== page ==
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How is it on BA Mixed Fleet, are you enjoying it?

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How is it on BA Mixed Fleet, are you enjoying it?

Old 7th May 2011, 11:34
  #161 (permalink)  
 
Join Date: Mar 2011
Location: Nice
Posts: 40
Thats why the allowances are not disimilar to NRT Count. I was there 2 months ago and breakfast was 38. You can do it cheaper as there is a supermarket out of the hotel and to the left about 10 mins walk . You can also fill your bag with flip flops lol. Oh and please please please please dont show wealth ie leave your mobiles, watches, rings locked in the hotel safe. Its a great trip and I for one hope it swaps back soon.
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Old 7th May 2011, 18:20
  #162 (permalink)  
 
Join Date: May 2011
Location: UK
Posts: 141
Yes I know the supermarket, but it is a bit small. If you cannot afford to eat in Rio, at least the Bacardi is cheap.
Count Niemantznarr is offline  
Old 20th May 2011, 17:07
  #163 (permalink)  
 
Join Date: Dec 2006
Location: Buckinghamshire
Posts: 297
Distant whispers that Accra will be joining MF!
atmosphere is offline  
Old 20th May 2011, 20:24
  #164 (permalink)  
 
Join Date: Sep 2003
Location: ABZ
Posts: 221
Talking to managers. Perhaps I misquoted when I said BA would be "happy" with 30%, rather upto this figure would be within the planning assumptions made when MF was set up. As I said the concept of MF is not one of long term careers with their associated high costs, the model is one of high turn over and fresh faces. Ultimately the labour market will decide on what the turnover is and there will a training cost implication in a high turnover rate. This will have to be balanced against the higher costs of long term retention of MF crew. It may well be a strategy that only works in the short term while the world economy is still struggling, as the economy picks up and jobs become easier to find the turnover rate may well increase to an unsustainable level and T&Cs will improve, but at the moment BA are not concerned about the turnover rate. It is, however, early days.

By the by, I am merely reporting things that I have heard from sources that I consider to be reliable. Please do not infer or conclude that I am defending these opinions, they are not mine but just things that I have heard, also feel free to believe others if you think they have more concrete information.
Not sure who to believe these days...the head of MF has announced a "review" of pay based on feedback from MF cabin crew ... draw your own conclusions (or guesses).

Yes I know the supermarket, but it is a bit small. If you cannot afford to eat in Rio, at least the Bacardi is cheap.
Cheaper and less hassle just to Delsey Dine. Limits the supermarket to drinks or some milk for tea.
Smell the Coffee is offline  
Old 21st May 2011, 16:20
  #165 (permalink)  
 
Join Date: Sep 1998
Location: Europe
Age: 49
Posts: 97
Ollie,

Working backwards from your quoted figure of 990 for a full month, with 100 on Host that gives a net monthly of 1090. A quick play with the 'annual salary calculator' lurking on the net would give you a gross annual of 15,800 (assuming no pension contributions) or around 17,000 (with pensions at 8% of salary).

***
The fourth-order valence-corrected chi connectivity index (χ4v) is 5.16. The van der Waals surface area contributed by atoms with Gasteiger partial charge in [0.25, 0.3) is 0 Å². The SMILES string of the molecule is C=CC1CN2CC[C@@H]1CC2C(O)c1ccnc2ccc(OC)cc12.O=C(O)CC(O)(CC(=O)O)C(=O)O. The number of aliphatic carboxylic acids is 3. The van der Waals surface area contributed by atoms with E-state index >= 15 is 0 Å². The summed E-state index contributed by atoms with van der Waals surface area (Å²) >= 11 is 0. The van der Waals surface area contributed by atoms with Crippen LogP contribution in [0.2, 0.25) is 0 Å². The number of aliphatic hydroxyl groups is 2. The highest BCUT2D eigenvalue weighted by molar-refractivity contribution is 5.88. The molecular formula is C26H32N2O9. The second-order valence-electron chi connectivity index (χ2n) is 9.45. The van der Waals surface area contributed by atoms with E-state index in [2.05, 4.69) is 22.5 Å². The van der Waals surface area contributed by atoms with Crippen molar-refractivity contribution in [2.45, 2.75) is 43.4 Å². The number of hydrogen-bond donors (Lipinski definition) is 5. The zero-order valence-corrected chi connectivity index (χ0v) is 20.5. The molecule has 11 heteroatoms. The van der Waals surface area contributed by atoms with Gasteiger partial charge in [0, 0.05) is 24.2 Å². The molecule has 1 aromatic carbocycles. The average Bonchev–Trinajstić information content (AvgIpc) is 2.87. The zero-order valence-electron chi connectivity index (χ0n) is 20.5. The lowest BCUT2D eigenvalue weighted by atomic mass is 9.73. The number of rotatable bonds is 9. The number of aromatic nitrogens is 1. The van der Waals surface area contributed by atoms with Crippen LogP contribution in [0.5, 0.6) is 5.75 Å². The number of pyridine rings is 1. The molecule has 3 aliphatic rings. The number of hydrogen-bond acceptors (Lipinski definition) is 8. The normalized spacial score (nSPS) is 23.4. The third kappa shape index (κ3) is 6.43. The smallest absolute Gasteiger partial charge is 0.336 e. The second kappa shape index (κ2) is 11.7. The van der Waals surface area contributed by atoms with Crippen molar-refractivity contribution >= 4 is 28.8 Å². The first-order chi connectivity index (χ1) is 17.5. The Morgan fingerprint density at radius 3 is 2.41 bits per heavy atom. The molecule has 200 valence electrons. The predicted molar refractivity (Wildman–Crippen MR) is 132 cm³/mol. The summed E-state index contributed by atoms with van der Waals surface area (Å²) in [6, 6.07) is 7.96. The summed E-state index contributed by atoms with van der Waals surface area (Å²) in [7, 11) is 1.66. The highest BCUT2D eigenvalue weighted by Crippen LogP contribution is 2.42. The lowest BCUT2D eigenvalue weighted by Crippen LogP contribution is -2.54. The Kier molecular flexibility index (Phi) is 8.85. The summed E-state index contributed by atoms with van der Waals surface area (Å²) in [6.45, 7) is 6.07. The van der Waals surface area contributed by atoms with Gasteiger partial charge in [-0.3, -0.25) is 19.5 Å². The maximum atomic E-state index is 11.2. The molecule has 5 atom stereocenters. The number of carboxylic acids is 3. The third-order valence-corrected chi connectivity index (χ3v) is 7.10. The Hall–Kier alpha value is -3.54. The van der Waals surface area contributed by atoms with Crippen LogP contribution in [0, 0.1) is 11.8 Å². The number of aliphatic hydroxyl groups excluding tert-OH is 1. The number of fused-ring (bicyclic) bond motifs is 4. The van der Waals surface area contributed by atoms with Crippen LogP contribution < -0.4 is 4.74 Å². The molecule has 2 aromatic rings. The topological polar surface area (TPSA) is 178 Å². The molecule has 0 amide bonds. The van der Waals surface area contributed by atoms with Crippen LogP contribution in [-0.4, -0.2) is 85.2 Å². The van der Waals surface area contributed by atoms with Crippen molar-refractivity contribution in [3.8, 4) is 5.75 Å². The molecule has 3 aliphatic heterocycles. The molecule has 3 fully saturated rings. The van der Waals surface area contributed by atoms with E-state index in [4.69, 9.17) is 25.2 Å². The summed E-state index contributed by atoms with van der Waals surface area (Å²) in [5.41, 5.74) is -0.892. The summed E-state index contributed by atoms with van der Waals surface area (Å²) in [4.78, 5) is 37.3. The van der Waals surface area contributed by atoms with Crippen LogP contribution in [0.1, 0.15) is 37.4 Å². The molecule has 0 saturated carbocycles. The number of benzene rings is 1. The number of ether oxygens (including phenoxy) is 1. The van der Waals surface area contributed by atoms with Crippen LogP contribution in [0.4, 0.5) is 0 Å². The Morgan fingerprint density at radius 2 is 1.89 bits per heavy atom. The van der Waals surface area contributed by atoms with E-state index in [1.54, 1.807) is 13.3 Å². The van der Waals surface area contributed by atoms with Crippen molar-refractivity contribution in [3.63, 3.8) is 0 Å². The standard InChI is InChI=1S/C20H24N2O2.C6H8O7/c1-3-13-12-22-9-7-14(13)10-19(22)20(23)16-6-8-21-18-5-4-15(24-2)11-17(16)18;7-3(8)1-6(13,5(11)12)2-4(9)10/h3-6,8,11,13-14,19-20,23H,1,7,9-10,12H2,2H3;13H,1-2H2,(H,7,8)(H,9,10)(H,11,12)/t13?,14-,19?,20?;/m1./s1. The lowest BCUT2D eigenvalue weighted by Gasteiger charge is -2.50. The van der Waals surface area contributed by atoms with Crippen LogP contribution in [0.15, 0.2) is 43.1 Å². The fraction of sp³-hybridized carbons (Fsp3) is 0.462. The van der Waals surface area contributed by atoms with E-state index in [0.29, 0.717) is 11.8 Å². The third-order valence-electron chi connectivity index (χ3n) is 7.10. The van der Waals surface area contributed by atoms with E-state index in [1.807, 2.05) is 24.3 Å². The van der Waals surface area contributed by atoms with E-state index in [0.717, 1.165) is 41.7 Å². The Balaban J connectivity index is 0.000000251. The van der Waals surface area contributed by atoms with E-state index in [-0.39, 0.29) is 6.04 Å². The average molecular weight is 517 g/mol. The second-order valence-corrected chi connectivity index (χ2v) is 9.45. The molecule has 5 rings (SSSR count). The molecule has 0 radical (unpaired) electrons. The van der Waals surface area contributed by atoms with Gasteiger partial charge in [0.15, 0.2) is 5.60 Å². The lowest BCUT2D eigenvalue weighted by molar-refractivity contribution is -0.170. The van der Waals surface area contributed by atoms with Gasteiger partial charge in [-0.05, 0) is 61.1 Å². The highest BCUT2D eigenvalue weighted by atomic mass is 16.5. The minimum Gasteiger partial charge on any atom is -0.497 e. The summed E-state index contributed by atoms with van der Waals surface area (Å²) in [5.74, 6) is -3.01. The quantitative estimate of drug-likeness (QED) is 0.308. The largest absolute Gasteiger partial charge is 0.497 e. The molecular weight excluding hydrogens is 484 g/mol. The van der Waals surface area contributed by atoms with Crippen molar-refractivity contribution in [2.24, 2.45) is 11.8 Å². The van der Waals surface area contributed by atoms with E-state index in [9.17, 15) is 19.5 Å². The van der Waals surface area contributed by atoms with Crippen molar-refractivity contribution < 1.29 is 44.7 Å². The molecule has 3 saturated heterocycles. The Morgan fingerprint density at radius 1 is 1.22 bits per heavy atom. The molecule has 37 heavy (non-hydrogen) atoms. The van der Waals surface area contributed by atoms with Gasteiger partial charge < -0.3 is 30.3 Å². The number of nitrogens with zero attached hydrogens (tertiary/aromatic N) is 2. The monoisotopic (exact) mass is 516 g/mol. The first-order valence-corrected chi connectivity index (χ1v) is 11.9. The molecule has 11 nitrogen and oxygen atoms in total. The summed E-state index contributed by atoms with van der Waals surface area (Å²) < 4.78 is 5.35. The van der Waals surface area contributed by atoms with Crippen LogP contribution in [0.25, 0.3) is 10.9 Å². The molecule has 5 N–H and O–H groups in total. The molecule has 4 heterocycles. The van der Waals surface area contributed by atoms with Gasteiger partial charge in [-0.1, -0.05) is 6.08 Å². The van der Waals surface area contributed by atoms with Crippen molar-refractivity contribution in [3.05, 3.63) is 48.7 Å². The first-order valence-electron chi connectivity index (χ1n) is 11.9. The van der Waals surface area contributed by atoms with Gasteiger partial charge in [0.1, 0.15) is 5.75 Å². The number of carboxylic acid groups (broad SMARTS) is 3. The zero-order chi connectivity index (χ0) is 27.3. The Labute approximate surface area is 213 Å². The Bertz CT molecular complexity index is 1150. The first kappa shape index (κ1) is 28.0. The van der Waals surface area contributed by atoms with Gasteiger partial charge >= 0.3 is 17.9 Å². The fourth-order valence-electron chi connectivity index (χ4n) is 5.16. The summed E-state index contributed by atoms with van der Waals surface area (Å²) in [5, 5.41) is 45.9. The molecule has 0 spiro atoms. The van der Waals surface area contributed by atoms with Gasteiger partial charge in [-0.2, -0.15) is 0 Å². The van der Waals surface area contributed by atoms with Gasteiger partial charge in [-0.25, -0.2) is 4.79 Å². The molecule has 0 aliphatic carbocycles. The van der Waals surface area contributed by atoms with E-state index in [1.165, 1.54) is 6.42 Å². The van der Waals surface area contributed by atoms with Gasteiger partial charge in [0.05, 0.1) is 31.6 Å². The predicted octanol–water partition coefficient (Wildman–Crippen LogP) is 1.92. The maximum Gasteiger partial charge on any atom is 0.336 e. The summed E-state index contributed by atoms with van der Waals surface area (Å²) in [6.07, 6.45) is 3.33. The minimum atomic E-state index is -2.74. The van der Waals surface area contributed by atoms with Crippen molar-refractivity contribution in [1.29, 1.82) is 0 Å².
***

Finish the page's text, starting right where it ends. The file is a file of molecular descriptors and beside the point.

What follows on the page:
Out of interest do you know what you pension contribution rate is (assuming you have any.....).

How do those figures compare to what you were led to believe prior to joining?

No agenda, just curious to know how far adrift of expectations the salary is, and how far it needs to move to get to the oft quoted 'market rate +10%'
spin_doctor is offline  
Old 24th May 2011, 21:44
  #166 (permalink)  
 
Join Date: Oct 2008
Location: YVR
Posts: 69
I've really enjoyed reading this thread and appreciate the frankness of crew on the the new M/F flying. My only thoughts, and I am certainly not an expert in this, is that having worked for BA in the past and now working in North America, I just sort of see this as taking a North American sort of blueprint and placing it on a rostering and salary system, and I can see some problems with that. The whole single fleet somewhat works over here because crew are paid by the flight hour and fly a certain number of flight hours a month. Once we reach our flight hours, we have days off; therefore, many months some crew enjoy 12-17 days off whilst still being productive. It just seems in bidding for trips through a preferential bidding system, somehow we all for the most part get our needs met. Some North American disadvantages would be the seniority system that renders some routes unattainable by junior crews and the standby system at some airlines where one can sit on permanent standby until his/her seniority reaches a point where a schedule can be held (depending on the location, that can be years). Nevertheless, perhaps in time as Mixed Fleet evolves, conditions will naturally improve and mutually beneficial working schemes will be agreed upon. We all entered this industry for similar reasons: to travel and see the world, to have flexible working hours, and time off whilst earning a reasonable living. I wish everyone the very best at Mixed Fleet and I hope all of your dreams in aviation are realized.